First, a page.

The ubiquitous daily rhythms in mammalian physiology are guided by progression of the circadian clock. In mice, systemic disruption of the clock can promote tumor growth. In vitro, multiple oncogenes can disrupt the clock. However, due to the difficulties of studying circadian rhythms in solid tissues in humans, whether the clock is disrupted within human tumors has remained unknown. We sought to determine the state of the circadian clock in human cancer using publicly available transcriptome data. We developed a method, called the clock correlation distance (CCD), to infer circadian clock progression in a group of samples based on the co-expression of 12 clock genes...
2018: PeerJ
Zheng Li, Katia Bonaldi, Francisco Uribe, Jose L Pruneda-Paz
The circadian clock drives daily rhythms of many plant physiological responses, providing a competitive advantage that improves plant fitness and survival rates [1-5]. Whereas multiple environmental cues are predicted to regulate the plant clock function, most studies focused on understanding the effects of light and temperature [5-8]. Increasing evidence indicates a significant role of plant-pathogen interactions on clock regulation [9, 10], but the underlying mechanisms remain elusive. In Arabidopsis, the clock function largely relies on a transcriptional feedback loop between morning (CCA1 and LHY)- and evening (TOC1)-expressed transcription factors [6-8]...
January 19, 2018: Current Biology: CB
Yasukazu Nakahata, Shiori Yasukawa, Fiqri Dizar Khaidizar, Shigeki Shimba, Takaaki Matsui, Yasumasa Bessho
Bmal1 is a core circadian clock gene. Bmal1-/- mice show disruption of the clock and premature aging phenotypes with a short lifespan. However, little is known whether disruption of Bmal1 leads to premature aging at cellular level. Here, we established primary mouse embryonic fibroblast (MEF) cells derived from Bmal1-/- mice and investigated its effects on cellular senescence. Unexpectedly, Bmal1-/- primary MEFs that showed disrupted circadian oscillation underwent neither premature replicative nor stress-induced cellular senescence...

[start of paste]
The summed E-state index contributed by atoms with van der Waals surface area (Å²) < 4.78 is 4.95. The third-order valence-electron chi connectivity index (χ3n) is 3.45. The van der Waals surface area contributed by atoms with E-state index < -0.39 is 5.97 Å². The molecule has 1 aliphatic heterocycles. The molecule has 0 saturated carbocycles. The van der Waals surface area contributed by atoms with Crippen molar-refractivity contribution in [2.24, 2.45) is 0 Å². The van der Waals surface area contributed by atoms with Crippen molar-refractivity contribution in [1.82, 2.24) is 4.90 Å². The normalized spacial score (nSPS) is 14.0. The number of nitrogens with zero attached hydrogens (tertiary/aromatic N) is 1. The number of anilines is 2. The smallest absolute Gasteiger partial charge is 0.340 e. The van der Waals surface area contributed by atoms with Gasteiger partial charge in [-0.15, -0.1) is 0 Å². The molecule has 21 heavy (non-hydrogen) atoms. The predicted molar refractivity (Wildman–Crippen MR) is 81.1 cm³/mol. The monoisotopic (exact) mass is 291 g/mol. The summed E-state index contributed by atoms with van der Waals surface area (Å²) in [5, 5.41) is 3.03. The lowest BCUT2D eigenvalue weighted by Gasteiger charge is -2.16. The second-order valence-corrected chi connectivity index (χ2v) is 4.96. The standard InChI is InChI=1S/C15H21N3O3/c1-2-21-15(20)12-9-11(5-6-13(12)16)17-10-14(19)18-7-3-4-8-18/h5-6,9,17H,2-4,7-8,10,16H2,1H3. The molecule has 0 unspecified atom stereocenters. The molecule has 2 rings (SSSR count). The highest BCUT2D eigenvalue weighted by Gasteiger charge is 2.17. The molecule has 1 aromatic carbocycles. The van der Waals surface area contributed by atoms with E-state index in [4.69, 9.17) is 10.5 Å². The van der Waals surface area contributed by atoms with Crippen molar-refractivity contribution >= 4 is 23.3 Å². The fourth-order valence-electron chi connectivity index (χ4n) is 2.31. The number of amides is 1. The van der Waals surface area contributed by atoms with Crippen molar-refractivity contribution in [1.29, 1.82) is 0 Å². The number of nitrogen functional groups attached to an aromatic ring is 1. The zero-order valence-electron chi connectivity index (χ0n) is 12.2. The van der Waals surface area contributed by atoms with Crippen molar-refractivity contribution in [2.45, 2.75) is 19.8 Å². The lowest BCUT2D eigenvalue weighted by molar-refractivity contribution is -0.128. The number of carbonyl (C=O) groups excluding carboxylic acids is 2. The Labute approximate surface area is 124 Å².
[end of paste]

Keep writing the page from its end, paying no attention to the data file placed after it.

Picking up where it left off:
January 26, 2018: Chronobiology International
Lin Chang, Wenhao Xiong, Xiangjie Zhao, Yanbo Fan, Yanhong Guo, Minerva Garcia-Barrio, Jifeng Zhang, Zhisheng Jiang, Jiandie D Lin, Y Eugene Chen
Background -The perivascular adipose tissue (PVAT), surrounding vessels, constitutes a distinct functional integral layer of the vasculature required to preserve vascular tone under physiological conditions. However, there is little information regarding the relationship between PVAT and blood pressure regulation, including its potential contributions to circadian blood pressure variation. Methods -Using unique brown adipocyte-specific aryl hydrocarbon receptor nuclear translocator-like protein 1 (Bmal1) and angiotensinogen (Agt) knock out mice we determined the vasoactivity of homogenized PVAT in aortic rings and how brown-adipocyte peripheral expression of Bmal1 and Agt in PVAT regulate the amplitude of diurnal change in blood pressure in mice...
January 25, 2018: Circulation
Xiaoying Zhou, Bin Wang, Jillian M Emerson, Carol S Ringelberg, Scott A Gerber, Jennifer J Loros, Jay C Dunlap
Circadian clocks are ubiquitous in eukaryotic organisms where they are used to anticipate regularly occurring diurnal and seasonal environmental changes. Nevertheless, little is known regarding pathways connecting the core clock to its output pathways. Here, we report that the HAD family phosphatase CSP-6 is required for overt circadian clock output but not for the core oscillation. The loss of function Δcsp-6 deletion mutant is overtly arrhythmic on race tubes under free running conditions; however, reporter assays confirm that the FREQUENCY-WHITE COLLAR COMPLEX core circadian oscillator is functional, indicating a discrete block between oscillator and output...
January 19, 2018: PLoS Genetics